Target Behavior: Healthy Eating, Food Insecurity/Food Assistance
Intervention Type: PSE Change
Intervention Reach and Adoption
Setting: Community, USDA program sites (not National School Lunch Program), Food Pantries, Other: Food Banks.
Target Audience: Parents/Mothers/Fathers, Adults, Older Adults, Homeless/Food Pantry Clients, Other: Stakeholders and decision makers at every level of the charitable food system, from food pantry volunteers to food bank staff to food donors.
- How to Rank Foods Using SWAP Guide
- SWAP Calculator: Excel sheet with algorithm to aid with ranking food
- SWAP flyer for clients
- Healthy donation list
- HER Nutrition Guidelines (https://bit.ly/34VoLZq)
- SWAP Toolkit (https://indd.adobe.com/view)
- Using SWAP in Food Pantries Video (https://bit.ly/3KqieGx)
- Feeding America’s Nutrition in Food Banking Toolkit
- Implementing HER Nutrition Guidelines in Food Banks
The HER Nutrition Guideline expert panel was purposefully created to include 50% nutrition experts and 50% experts/practitioners in the charitable food system. Then a Feeding America taskforce reviewed, provided feedback, and adopted the guidelines. SWAP was then revised to completely align with the HER Nutrition Guidelines.
Research on SWAP shows that the availability of healthy food increases significantly when nutrition ranking is used, and it works at every level of the charitable food system. Food pantries order more nutritious food from the food bank when the food bank ranks their inventory using SWAP and displays that information in their online ordering system. Among the largest changes were increases in orders of fresh produce, brown rice, low-fat dairy and low-fat meats and decreases in orders of sugary juice drinks, canned fruit with added sugar, higher fat dairy and higher fat meats. After food pantries implement SWAP, the nutritional quality of their inventory supply improves, and food pantry clients selected more green items and fewer red items than before implementation.
- Martin KS, Wolff M, Callahan K, Schwartz MB. Supporting wellness at pantries: Development of a nutrition stoplight system for food banks and food pantries. J Acad Nutr Diet. 2019;119(4):553-559. doi:10.1016/j.jand.2018.03.003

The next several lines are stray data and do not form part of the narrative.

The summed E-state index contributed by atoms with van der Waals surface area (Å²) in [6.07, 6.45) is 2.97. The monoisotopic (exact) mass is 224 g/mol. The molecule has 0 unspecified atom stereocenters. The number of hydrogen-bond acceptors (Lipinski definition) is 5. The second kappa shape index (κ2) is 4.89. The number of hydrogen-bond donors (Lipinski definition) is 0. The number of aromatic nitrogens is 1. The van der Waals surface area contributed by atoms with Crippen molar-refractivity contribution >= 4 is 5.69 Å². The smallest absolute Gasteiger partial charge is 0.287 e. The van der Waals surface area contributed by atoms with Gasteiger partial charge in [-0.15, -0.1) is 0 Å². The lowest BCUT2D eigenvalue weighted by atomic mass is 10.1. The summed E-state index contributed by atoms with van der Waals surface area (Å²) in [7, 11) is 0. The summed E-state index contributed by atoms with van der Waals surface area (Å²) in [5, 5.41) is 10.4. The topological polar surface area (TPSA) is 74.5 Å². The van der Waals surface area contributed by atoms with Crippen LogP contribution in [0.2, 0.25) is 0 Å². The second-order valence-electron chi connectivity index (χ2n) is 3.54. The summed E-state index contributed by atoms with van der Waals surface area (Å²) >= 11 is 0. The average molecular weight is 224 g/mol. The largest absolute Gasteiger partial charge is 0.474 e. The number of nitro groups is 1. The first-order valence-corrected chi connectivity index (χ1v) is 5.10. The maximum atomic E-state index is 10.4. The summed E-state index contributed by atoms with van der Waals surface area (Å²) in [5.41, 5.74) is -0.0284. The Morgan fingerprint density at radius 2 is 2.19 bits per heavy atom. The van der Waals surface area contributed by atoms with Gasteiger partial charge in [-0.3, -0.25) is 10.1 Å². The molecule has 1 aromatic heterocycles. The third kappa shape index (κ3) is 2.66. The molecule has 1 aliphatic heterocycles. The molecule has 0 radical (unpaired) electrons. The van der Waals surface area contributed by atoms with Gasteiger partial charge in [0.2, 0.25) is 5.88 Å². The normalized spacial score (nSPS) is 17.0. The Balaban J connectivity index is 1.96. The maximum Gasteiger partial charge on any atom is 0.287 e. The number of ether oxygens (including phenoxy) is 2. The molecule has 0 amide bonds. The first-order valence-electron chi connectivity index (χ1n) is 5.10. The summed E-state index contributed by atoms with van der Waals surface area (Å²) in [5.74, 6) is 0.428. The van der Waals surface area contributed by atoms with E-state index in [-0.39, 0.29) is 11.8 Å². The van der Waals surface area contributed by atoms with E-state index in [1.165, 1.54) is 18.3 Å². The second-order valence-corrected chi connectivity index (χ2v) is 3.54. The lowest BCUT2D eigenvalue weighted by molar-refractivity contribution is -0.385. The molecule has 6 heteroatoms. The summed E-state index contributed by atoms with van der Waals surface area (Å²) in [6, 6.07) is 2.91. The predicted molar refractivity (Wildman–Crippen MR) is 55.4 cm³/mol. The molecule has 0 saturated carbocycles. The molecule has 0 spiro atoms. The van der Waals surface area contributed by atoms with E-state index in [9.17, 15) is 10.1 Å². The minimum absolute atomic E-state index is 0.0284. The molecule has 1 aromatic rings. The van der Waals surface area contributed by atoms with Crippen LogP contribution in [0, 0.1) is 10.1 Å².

- Cooksey-Stowers K, Martin KS, Schwartz M. Client preferences for nutrition interventions in food pantries. J Hunger Environ Nutr. 2019;14(1-2):18-34. doi:10.1080/19320248.2018.1512929
- Martin K, Xu R, Schwartz MB. Food pantries select healthier foods after nutrition information is available on their food bank’s ordering platform. Public Health Nutr. 2021;24(15):5066-5073. doi:10.1017/S1368980020004814
- Stowers KC, Martin KS, Read M, et al. Supporting Wellness at Pantries (SWAP): changes to inventory in six food pantries over one year. Z Gesundh Wiss. 2022;30(4):1001-1009. doi:10.1007/s10389-020-01350-8
- McKee SL, Gurganus EA, Atoloye AT, Xu R, Martin K, Schwartz MB. Pilot testing an intervention to educate and promote nutritious choices at food pantries. Z Gesundh Wiss. Published online 2021. doi:10.1007/s10389-021-01570-6
Evidence-based Approach: Research-Tested
|Readiness and Capacity – Short Term (ST)||Changes – Medium Term (MT)||Effectiveness and Maintenance – Long Term (LT)||Population Results (R)|
|Sectors of Influence|
- MT5a: Number and proportion of sites that make at least one change in writing or practice to expand access or improve appeal for healthy eating
- MT5f: Total potential number of persons who encounter the improved environment or are affected by the policy change on a regular basis and are assumed to be influenced by it.
- Survey of client food preferences for planning to implement SWAP and understand client preferences.
- Survey of client feedback and satisfaction to assess client knowledge and attitudes around SWAP.
- Inventory snapshot worksheet for pantries to record inventory rankings and change over time.
- Inventory reporting for food banks to run reports, set benchmarks, and display change in their inventory nutritional quality over time.